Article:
Zimbabwe - Agriculture
Zimbabwe has a well-developed and diversified agricultural sector, producing food crops, cash crops, and livestock. Although agriculture accounted for only 28 percent of GDP in 1998, it engaged about 66 percent of
Zimbabwe produces much of its own food, except in years where drought affects maize and wheat production. The staple food crop is maize, and other cereal crops include barley, millet, sorghum, and wheat. In spite of the high concentration of arable farmland in the commercial sector, smallholder production share of agricultural output rose from 9 percent in 1983 to 25 percent in 1988, and 50 percent in 1990. Tobacco is the largest export crop (23 percent of merchandise exports in 1997) and Zimbabwe is among the world's biggest exporters. The other main exports are sugar and cotton and in years of surplus maize is exported. Horticulture is growing rapidly and Zimbabwe is now the world's third-largest exporter of roses.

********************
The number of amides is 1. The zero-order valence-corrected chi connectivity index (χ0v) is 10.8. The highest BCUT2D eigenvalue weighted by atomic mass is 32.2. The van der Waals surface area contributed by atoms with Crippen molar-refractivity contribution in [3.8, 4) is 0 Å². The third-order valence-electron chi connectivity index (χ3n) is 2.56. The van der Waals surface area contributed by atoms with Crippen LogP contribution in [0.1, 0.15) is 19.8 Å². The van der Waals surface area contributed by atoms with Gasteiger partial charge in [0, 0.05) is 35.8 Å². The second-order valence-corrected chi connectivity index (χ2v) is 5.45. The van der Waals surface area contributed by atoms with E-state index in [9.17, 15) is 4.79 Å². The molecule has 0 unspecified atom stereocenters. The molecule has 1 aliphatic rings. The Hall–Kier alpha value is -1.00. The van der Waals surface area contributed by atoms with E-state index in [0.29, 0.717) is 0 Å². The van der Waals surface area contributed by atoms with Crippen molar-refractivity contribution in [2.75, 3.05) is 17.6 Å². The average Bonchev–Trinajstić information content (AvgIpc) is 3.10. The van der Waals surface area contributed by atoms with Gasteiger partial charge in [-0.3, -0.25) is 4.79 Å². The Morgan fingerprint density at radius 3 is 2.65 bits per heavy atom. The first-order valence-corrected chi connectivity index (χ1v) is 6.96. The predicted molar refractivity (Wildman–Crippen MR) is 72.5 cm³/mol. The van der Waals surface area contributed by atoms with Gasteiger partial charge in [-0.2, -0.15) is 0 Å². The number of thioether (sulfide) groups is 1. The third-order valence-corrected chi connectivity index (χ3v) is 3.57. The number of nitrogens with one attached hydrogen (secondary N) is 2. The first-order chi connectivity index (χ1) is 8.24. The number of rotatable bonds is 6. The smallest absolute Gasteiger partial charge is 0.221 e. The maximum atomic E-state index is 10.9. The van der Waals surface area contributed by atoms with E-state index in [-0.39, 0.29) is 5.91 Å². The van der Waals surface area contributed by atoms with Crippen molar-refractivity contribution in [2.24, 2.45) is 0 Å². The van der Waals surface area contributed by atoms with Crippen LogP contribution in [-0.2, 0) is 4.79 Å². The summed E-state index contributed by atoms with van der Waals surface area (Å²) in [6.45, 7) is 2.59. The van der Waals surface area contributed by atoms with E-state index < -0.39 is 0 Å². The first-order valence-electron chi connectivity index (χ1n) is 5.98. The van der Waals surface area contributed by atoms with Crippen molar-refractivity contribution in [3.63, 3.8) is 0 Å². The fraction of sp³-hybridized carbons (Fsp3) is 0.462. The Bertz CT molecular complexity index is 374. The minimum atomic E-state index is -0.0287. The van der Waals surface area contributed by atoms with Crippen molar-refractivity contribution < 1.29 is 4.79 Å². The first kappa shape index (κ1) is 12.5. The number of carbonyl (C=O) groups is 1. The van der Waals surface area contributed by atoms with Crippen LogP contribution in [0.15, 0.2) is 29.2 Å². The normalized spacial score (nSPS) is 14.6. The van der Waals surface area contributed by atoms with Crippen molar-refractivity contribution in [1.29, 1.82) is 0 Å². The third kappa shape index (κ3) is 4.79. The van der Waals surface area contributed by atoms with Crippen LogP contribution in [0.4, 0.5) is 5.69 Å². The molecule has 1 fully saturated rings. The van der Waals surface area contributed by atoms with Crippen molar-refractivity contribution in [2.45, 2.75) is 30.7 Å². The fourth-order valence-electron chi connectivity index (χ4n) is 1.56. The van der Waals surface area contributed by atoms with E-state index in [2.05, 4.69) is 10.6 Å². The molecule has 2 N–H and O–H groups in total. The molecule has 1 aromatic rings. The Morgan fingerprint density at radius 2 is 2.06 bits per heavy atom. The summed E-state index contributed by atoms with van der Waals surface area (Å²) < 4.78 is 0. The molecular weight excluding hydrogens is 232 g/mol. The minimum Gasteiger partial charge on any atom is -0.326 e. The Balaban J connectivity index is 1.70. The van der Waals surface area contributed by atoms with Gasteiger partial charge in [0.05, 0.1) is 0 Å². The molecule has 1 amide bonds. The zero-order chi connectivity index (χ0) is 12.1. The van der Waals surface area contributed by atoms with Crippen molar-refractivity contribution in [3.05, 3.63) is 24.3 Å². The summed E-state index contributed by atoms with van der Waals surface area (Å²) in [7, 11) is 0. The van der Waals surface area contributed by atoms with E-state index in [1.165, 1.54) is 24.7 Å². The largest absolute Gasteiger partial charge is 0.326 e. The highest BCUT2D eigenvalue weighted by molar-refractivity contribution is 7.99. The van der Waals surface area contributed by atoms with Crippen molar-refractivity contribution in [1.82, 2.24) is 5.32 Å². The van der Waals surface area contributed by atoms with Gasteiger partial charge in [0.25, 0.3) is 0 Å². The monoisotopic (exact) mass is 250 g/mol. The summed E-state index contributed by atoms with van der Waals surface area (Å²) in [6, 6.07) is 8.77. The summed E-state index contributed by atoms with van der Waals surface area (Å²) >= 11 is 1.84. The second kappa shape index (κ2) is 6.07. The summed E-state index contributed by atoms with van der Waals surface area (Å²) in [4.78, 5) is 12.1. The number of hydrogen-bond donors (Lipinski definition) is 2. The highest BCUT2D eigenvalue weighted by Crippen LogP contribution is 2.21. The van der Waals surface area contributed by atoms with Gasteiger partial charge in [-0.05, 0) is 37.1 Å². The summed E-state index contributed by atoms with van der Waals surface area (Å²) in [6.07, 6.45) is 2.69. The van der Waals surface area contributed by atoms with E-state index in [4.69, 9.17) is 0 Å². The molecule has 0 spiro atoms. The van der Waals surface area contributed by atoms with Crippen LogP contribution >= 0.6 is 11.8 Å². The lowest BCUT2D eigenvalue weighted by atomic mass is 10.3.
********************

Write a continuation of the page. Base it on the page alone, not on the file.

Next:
Zimbabwe is one of a few sub-Saharan African countries allowed to export beef to the European Union. Exports began in 1985; however, Zimbabwe could not keep up with its quota, and exports have dwindled over the years. Total exports were 9,500 metric tons in 1996. Sheep, goats, pigs, and poultry are also extensively farmed. About half the country's timber is produced by the Forestry Commission. Rough-sawn timber is exported to Botswana and South Africa. High quality timber is exported mainly to the United Kingdom. In 1994, Zimbabwe's forestry sector produced 29,000 cubic meters of non-coniferous sawn wood, 3,000 cubic meters of non-coniferous sawn logs and veneer logs, and 1.8 million cubic meters of industrial round wood.